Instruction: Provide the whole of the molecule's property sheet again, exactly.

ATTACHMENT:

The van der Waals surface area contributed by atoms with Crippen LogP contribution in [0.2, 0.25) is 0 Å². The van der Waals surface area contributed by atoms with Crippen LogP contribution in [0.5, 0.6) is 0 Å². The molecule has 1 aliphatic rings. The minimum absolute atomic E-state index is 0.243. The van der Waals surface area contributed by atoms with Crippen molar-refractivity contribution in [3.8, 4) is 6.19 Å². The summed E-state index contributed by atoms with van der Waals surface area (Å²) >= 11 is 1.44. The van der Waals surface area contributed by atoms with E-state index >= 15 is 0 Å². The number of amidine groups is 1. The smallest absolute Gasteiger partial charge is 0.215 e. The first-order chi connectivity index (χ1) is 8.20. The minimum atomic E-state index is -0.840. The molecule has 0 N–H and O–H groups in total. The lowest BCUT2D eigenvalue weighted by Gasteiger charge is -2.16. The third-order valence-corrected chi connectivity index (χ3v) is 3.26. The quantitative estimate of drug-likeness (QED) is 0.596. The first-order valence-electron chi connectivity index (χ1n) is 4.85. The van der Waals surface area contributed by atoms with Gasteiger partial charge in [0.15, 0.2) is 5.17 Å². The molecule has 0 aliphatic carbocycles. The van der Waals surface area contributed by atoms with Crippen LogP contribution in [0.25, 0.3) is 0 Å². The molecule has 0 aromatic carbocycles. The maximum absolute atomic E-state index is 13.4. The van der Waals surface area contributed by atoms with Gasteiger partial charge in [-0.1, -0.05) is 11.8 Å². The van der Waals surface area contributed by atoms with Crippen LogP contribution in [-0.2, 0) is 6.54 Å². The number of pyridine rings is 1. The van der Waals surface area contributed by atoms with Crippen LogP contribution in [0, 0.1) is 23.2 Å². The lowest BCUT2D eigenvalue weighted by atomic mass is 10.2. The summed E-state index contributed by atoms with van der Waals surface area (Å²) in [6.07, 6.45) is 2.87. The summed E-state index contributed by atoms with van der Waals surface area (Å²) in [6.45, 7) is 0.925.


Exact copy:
The van der Waals surface area contributed by atoms with Crippen LogP contribution in [0.2, 0.25) is 0 Å². The van der Waals surface area contributed by atoms with Crippen LogP contribution in [0.5, 0.6) is 0 Å². The molecule has 1 aliphatic rings. The minimum absolute atomic E-state index is 0.243. The van der Waals surface area contributed by atoms with Crippen molar-refractivity contribution in [3.8, 4) is 6.19 Å². The summed E-state index contributed by atoms with van der Waals surface area (Å²) >= 11 is 1.44. The van der Waals surface area contributed by atoms with E-state index >= 15 is 0 Å². The number of amidine groups is 1. The smallest absolute Gasteiger partial charge is 0.215 e. The first-order chi connectivity index (χ1) is 8.20. The minimum atomic E-state index is -0.840. The molecule has 0 N–H and O–H groups in total. The lowest BCUT2D eigenvalue weighted by Gasteiger charge is -2.16. The third-order valence-corrected chi connectivity index (χ3v) is 3.26. The quantitative estimate of drug-likeness (QED) is 0.596. The first-order valence-electron chi connectivity index (χ1n) is 4.85. The van der Waals surface area contributed by atoms with Gasteiger partial charge in [0.15, 0.2) is 5.17 Å². The molecule has 0 aliphatic carbocycles. The van der Waals surface area contributed by atoms with Crippen LogP contribution in [0.25, 0.3) is 0 Å². The molecule has 0 aromatic carbocycles. The maximum absolute atomic E-state index is 13.4. The van der Waals surface area contributed by atoms with Gasteiger partial charge in [-0.1, -0.05) is 11.8 Å². The van der Waals surface area contributed by atoms with Crippen LogP contribution in [-0.2, 0) is 6.54 Å². The number of pyridine rings is 1. The van der Waals surface area contributed by atoms with Crippen LogP contribution in [0, 0.1) is 23.2 Å². The lowest BCUT2D eigenvalue weighted by atomic mass is 10.2. The summed E-state index contributed by atoms with van der Waals surface area (Å²) in [6.07, 6.45) is 2.87. The summed E-state index contributed by atoms with van der Waals surface area (Å²) in [6.45, 7) is 0.925.